·     Strength and flexibility are not prerequisites for yoga: Nope! They are side effects. There are so many ways to practice, and thousands of known asanas, variations, and modifications. You can start wherever you are, in whatever condition, and through dedication and practice, strength and flexibility will come. The great news for beginners is that when you go from zero to committed, change comes quickly. Initially, your practice will improve by leaps and bounds. As you advance, the path becomes progressively narrower. Refinement gets more and more subtle as you become increasingly intimate with your body. Prepare to fall in love with the details!

·     There is no hurry and no destination: Slow and steady wins this race. Hopefully your practice will span the remainder of your lifetime, and bit-by-bit, your body will continue to open and align. Perfection is a myth, and a pose is never mastered. Yoga asanas are not a list of goals to check off. They are living, breathing laboratories for self-exploration. They are ideals to strive for, and endless opportunities for deepening levels of peace. Simple poses are just as valuable as fancy ones.

·     The target fades: If you are doing yoga as originally intended, to quiet the turbulence of the mind and reconnect with yourself and your source (PYS 1.2), you will eventually lose the will to label. It is part of the natural progression of the practice for the poles of opposites to lose their pull. (PYS 2.48) Extremes like “good and bad” eventually dissolve. As the mind settles, and the habitual thought patterns unravel, you will start to live in the moment of each experience. You’ll begin to inhabit the poses and connect with them directly, without the filters of judgment and commentary that keep them at a distance. So, by the time your poses progress to the point where your pre-yoga brain might have thought they were “good”, hopefully you’ll be too busy merging with your body and your breath to notice.

How do you become Good at Yoga? You roll out your mat often, stay curious and light-hearted, and open yourself to the possibility of transformation. You strive to quiet the demons of self-criticism and comparison. You find a practice suited to your body and temperament, forget about what anyone else is up to, and focus on your breath. Anyone can do yoga. Everyone can reap the rewards. Especially you!!

Tending the Fire

Mid- February. Ugh! Even in “normal” times, for me this time of year has always been about Holding On. Winter has settled in, and shows no sign of ending. It’s been extra cold and snowy up here in Pennsylvania. The ground has been covered for weeks, and I find myself nostalgic for the green of grass and leaves in this grey and white world. Add to that the very real phenomenon of Covid Fatigue, after a yearlong collective trauma parade, and sometimes I’m not sure I can make it! Even my introvert’s delight at tucking in has soured. I’m cold and bored and antsy and a little blue…longing for daffodils and a vaccine. Now, more than ever, I must tend to the fire of Tapas.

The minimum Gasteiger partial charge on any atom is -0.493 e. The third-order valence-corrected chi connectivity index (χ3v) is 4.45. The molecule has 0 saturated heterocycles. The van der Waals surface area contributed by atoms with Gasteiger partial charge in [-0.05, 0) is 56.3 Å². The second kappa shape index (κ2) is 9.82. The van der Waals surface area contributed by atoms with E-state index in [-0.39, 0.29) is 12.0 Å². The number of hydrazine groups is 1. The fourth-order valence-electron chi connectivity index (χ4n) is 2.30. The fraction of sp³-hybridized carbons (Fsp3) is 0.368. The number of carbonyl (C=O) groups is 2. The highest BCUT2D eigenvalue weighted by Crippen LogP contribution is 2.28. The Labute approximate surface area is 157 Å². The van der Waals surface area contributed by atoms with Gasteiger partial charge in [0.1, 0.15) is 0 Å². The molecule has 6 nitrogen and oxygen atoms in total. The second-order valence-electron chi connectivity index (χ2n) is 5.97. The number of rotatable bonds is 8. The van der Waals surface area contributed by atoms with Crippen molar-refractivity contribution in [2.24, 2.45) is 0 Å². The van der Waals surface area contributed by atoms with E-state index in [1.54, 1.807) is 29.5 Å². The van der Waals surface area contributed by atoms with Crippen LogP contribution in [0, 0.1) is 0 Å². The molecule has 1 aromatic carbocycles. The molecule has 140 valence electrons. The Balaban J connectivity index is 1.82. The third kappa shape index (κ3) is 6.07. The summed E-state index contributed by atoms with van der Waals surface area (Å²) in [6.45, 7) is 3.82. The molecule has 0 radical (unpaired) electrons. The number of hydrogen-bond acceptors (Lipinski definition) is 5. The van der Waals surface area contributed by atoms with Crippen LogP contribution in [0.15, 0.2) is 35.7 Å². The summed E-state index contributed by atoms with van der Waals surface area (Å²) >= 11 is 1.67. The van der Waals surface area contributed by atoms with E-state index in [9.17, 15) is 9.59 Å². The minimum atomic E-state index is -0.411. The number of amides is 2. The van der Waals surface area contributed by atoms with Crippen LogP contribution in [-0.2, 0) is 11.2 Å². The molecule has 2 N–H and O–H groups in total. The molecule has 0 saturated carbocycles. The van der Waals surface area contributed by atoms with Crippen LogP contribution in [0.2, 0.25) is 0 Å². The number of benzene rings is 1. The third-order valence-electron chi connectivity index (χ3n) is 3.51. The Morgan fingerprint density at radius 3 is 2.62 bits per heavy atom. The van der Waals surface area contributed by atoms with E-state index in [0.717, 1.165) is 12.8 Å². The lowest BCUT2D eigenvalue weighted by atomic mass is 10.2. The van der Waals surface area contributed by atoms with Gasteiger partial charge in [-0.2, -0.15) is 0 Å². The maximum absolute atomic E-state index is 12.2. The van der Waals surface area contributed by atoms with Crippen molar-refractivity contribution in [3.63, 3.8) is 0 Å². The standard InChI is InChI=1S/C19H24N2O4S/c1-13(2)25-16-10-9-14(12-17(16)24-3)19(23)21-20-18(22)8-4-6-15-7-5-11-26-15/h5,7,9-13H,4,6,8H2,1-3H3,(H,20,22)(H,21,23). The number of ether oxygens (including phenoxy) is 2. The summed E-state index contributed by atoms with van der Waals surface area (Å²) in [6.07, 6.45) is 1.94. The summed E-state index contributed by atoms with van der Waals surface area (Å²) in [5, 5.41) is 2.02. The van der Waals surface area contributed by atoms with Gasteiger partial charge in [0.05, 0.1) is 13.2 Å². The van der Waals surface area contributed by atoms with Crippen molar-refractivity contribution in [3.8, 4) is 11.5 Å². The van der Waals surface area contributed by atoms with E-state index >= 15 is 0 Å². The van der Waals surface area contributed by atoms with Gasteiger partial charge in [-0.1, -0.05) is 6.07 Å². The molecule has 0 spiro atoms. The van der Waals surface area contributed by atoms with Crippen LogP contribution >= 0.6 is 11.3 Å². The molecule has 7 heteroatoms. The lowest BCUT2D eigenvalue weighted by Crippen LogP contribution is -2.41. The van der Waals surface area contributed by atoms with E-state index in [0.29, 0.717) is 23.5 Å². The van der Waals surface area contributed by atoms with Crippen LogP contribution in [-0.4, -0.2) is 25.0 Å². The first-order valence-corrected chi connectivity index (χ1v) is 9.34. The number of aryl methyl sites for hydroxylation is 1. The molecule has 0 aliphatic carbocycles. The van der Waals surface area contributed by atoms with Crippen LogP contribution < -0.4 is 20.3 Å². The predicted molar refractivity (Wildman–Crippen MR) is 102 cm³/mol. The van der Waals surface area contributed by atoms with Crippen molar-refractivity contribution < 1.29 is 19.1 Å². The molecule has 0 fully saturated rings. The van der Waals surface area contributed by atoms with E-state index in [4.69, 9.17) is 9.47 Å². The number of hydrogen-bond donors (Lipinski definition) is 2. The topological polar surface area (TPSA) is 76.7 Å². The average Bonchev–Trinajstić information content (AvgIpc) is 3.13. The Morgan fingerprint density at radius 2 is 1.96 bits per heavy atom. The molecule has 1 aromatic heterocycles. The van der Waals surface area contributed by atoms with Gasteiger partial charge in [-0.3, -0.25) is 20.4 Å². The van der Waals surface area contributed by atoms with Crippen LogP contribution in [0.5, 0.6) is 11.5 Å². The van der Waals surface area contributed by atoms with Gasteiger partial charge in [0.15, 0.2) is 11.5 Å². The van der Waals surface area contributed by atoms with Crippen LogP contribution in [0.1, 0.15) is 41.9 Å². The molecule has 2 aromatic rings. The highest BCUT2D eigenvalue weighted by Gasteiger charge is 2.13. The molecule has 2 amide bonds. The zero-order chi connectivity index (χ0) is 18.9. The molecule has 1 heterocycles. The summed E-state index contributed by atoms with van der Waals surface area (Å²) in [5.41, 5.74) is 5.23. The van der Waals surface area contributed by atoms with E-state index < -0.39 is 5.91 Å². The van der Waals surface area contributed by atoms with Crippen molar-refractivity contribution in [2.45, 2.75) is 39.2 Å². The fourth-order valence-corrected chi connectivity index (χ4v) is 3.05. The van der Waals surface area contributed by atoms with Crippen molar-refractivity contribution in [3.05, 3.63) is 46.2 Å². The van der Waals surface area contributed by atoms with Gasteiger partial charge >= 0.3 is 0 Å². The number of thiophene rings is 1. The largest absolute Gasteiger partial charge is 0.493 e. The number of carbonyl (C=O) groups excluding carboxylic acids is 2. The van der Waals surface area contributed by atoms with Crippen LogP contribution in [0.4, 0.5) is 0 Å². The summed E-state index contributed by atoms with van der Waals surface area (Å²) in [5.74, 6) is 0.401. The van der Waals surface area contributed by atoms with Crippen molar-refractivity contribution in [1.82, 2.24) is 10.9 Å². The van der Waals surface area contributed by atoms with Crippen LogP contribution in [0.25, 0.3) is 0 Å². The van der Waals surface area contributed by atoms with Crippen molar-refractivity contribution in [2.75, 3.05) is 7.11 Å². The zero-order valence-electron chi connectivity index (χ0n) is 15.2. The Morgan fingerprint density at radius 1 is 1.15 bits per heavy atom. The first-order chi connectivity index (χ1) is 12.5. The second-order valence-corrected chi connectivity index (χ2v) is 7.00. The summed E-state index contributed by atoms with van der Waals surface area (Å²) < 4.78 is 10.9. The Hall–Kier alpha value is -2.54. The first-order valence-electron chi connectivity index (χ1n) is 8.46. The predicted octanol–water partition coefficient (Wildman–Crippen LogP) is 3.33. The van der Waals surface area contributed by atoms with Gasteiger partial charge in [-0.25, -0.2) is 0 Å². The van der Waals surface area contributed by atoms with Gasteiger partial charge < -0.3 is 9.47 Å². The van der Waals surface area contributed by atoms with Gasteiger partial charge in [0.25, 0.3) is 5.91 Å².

Tapas, derived from the word tap,which means “to burn”, is the third of the Niyama (personal practices) laid out in the second chapter of the Patanjali Yoga Sutra. It’s many translations include discipline, austerity, sacrifice, devotion, passion for transformation, and the burning away of impurities. Tapas,along with Svadhyaya (study of self and sacred texts), and Ishvarapranidhanat (surrender), is the cornerstone of the yoga path, and like the journey itself, shifts to accommodate wherever we are in the moment. Sometimes we are on fire – wildly in love with our practice, eager to temper ourselves in the flames of transformation. We are hungry for change and growth, and excited to jump on our mats and burn. At these times we happily sacrifice our time and comfort in the pursuit of higher goals. And there’s nowhere we’d rather be than in the center of the flames of metamorphosis. Oh, how I love these times!

But what about when life gets busy, or we just get tired or apathetic about our practice? Maybe we hit a plateau, or suffer an injury, or find some unexpected obstacle in our path. This is when the less sexy version of tapas comes into play. Discipline. These are the mornings when you’d rather stay in bed, but you get up, roll out your mat, and do a couple of uninspired sun salutations. This is when we have to dig a little deeper, and forfeit comfort for growth. We relax and KEEP GOING. We acknowledge the importance of honoring our commitment and keeping the faith. We must remember that yoga is always working, even when we cannot see the fruits. Tapas as discipline sustains us until our passion is reignited. Sometimes the fire rages, and needs to be contained. Other times it is reduced to smoldering embers that require a bit of oxygen to catch. The life of our practice is a study in tending the flames.

It’s perfectly realistic to assume that your yoga practice will change throughout the course of your life. And varying levels of commitment will yield different results, just as the quality of wood will determine the fate of a fire. Sometimes you may be Green Wood…mildly interested, but never really able to ignite. There might be plenty of smoke, in the form of a fresh class pass or cute new yoga clothes, but after dabbling for a bit, you lose interest, often when things start to get uncomfortable. Other times you might be Dry Kindling. You dive headfirst into a training, retreat or immersion. You ignite quickly, and rapidly burn out. Maybe your enthusiasm leads to injury or exhaustion, or perhaps you simply realize that you’ve set a pace you cannot realistically sustain. Hopefully, you eventually become Seasoned Wood. You light the fire slowly and carefully so it can burn long and steady. If we want yoga to last a lifetime and create real change, we must strive to become seasoned wood. By remaining present and vigilant, we can turn the heat up or down as needed to keep our practice at a slow, sustainable simmer.